CNN: At $50,000, 'Stars are Themselves Star Struck' with Obama

Picking up on a Center for Responsive Politics (CRP) report on how several Hollywood actors and actresses have ponied up $50,000 each for VIP access to Barack Obama's inaugural events, CNN reporter Samantha Hayes marveled: “It's a measure of the excitement around Obama, that the stars are themselves star struck.” She highlighted, in a story run on Wednesday's Anderson Cooper 360, that “the Hollywood 'A' list is snapping up top-dollar tickets,” naming Halle Berry, Jamie Lee Curtis, Jamie Foxx, Sharon Stone and Samuel L. Jackson as amongst those who have donated the maximum $50,000 to the inaugural committee.

Hayes, however, stressed how “the Obama inauguration has dramatically cut the ability of the rich and famous to get insider access,” quoting how “Linda Douglass, the top spokesperson for the inauguration committee” (and a former ABC News reporter), told CNN they have “a $50,000 limit on individual donations, far below some limits in the past.” Offering corroboration, Hayes recalled how “the Bush inaugural committee took donations of up to a quarter million dollars.” But Hayes failed to note that, as the CRP report determined, most give the highest allowed and few are small givers: “72 percent of the donors who have contributed to the inauguration have given the maximum $50,000 donation. Only 12 percent of the donors have given less than $25,000.”

CRP's December 15 report: “Wealthy Out-of-Town Donors Foot the Inauguration Bill.”

From the Wednesday, December 17 Anderson Cooper 360:
SAMANTHA HAYES: It promises to be a premier like no other. Marquee performances like Aretha Franklin, Yo Yo Ma, Itzhak Perlman. And the Hollywood "A" list is snapping up top-dollar tickets. In the audience for a change, Halle Berry, Jamie Lee Curtis, Jamie Foxx, Sharon Stone, Samuel L. Jackson.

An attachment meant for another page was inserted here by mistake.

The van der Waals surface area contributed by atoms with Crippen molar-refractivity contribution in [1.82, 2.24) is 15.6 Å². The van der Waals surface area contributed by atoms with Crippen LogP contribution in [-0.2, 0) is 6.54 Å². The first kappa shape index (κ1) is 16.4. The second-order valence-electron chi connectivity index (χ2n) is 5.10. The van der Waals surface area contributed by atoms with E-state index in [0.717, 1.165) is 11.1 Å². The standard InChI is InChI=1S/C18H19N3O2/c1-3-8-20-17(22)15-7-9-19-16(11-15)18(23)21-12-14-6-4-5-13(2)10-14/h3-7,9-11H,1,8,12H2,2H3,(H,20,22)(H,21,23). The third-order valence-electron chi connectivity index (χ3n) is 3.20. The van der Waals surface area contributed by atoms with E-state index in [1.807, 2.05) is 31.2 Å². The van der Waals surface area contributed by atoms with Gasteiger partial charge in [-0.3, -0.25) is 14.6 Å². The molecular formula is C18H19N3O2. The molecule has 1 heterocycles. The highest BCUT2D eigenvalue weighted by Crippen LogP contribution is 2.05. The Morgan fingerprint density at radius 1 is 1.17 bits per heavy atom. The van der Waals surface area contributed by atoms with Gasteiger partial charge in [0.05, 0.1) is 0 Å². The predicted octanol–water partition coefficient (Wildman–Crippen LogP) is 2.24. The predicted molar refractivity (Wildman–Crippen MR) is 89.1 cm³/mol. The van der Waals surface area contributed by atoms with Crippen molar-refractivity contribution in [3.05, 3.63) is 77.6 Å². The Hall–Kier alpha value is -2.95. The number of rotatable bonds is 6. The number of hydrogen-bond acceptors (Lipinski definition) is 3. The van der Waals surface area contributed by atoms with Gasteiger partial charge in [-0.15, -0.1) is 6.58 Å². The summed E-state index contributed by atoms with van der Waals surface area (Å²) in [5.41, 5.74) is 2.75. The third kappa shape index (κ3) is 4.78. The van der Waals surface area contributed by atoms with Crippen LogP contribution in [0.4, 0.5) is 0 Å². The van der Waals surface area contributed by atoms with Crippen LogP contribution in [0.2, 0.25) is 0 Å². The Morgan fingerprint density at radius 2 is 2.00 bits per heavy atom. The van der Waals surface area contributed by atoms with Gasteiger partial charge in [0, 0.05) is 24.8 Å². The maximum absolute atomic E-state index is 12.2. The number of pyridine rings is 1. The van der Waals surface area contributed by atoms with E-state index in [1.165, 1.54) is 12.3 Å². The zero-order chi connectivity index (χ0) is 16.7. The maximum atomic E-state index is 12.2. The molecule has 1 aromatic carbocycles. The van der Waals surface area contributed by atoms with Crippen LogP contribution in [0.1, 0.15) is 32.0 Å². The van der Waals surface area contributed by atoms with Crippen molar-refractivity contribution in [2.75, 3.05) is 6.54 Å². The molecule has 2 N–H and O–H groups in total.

GARRETT GRAFF, EDITOR-AT-LARGE, WASHINGTONIAN: What we've certainly seen in this inauguration, I think, is just unprecedented levels of entertainment industry interest and Hollywood interest.

HAYES: For red-carpet treatment, all those stars have paid 50,000 to Obama's inaugural committee. So what does 50 K get you? Four tickets to the swearing in, plum spots on the parade route, and four tickets to the ball of their choice. It's a measure of the excitement around Obama, that the stars are themselves star struck.

GRAFF: We've never seen this before, especially coming off eight years of President Bush, where there just hasn't been that much interest in Hollywood in Washington and the Bush administration.

HAYES: It may sound like a velvet rope sweet deal for the stars, but the truth is, the Obama inauguration has dramatically cut the ability of the rich and famous to get insider access. Linda Douglass, the top spokesperson for the inauguration committee, tells CNN: "We have placed stringent restrictions on fundraising: no funds from lobbyists, corporations, unions or PACs, and a $50,000 limit on individual donations, far below some limits in the past."

The last time around, for example, the Bush inaugural committee took donations of up to a quarter million dollars, and corporate money was welcome. This time, the privately-raised funds will also buy things like JumboTrons and sound systems so people without tickets can see and hear what's happening. Samantha Hayes, CNN, Washington.
Brent Baker
Brent Baker
Brent Baker is the Steven P.J. Wood Senior Fellow and VP for Research and Publications at the Media Research Center